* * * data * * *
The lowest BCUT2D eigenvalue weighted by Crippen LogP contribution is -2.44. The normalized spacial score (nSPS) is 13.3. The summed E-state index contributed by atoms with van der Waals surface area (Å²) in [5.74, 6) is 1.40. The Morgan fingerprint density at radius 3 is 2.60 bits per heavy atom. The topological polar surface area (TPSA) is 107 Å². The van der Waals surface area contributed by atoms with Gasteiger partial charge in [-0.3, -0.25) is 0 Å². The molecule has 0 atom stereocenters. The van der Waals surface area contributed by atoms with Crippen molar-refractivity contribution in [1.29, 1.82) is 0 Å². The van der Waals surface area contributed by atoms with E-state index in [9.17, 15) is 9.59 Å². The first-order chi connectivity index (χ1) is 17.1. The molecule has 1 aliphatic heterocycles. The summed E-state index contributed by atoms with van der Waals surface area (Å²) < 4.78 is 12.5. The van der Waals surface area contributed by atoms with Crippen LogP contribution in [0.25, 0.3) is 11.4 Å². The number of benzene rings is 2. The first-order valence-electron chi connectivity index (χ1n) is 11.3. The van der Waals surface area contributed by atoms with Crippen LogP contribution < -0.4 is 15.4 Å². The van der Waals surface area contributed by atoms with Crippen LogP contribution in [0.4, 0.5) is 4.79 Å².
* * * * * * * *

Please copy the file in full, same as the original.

The lowest BCUT2D eigenvalue weighted by Crippen LogP contribution is -2.44. The normalized spacial score (nSPS) is 13.3. The summed E-state index contributed by atoms with van der Waals surface area (Å²) in [5.74, 6) is 1.40. The Morgan fingerprint density at radius 3 is 2.60 bits per heavy atom. The topological polar surface area (TPSA) is 107 Å². The van der Waals surface area contributed by atoms with Gasteiger partial charge in [-0.3, -0.25) is 0 Å². The molecule has 0 atom stereocenters. The van der Waals surface area contributed by atoms with Crippen molar-refractivity contribution in [1.29, 1.82) is 0 Å². The van der Waals surface area contributed by atoms with E-state index in [9.17, 15) is 9.59 Å². The first-order chi connectivity index (χ1) is 17.1. The molecule has 1 aliphatic heterocycles. The summed E-state index contributed by atoms with van der Waals surface area (Å²) < 4.78 is 12.5. The van der Waals surface area contributed by atoms with Crippen LogP contribution in [0.25, 0.3) is 11.4 Å². The number of benzene rings is 2. The first-order valence-electron chi connectivity index (χ1n) is 11.3. The van der Waals surface area contributed by atoms with Crippen LogP contribution < -0.4 is 15.4 Å². The van der Waals surface area contributed by atoms with Crippen LogP contribution in [0.4, 0.5) is 4.79 Å².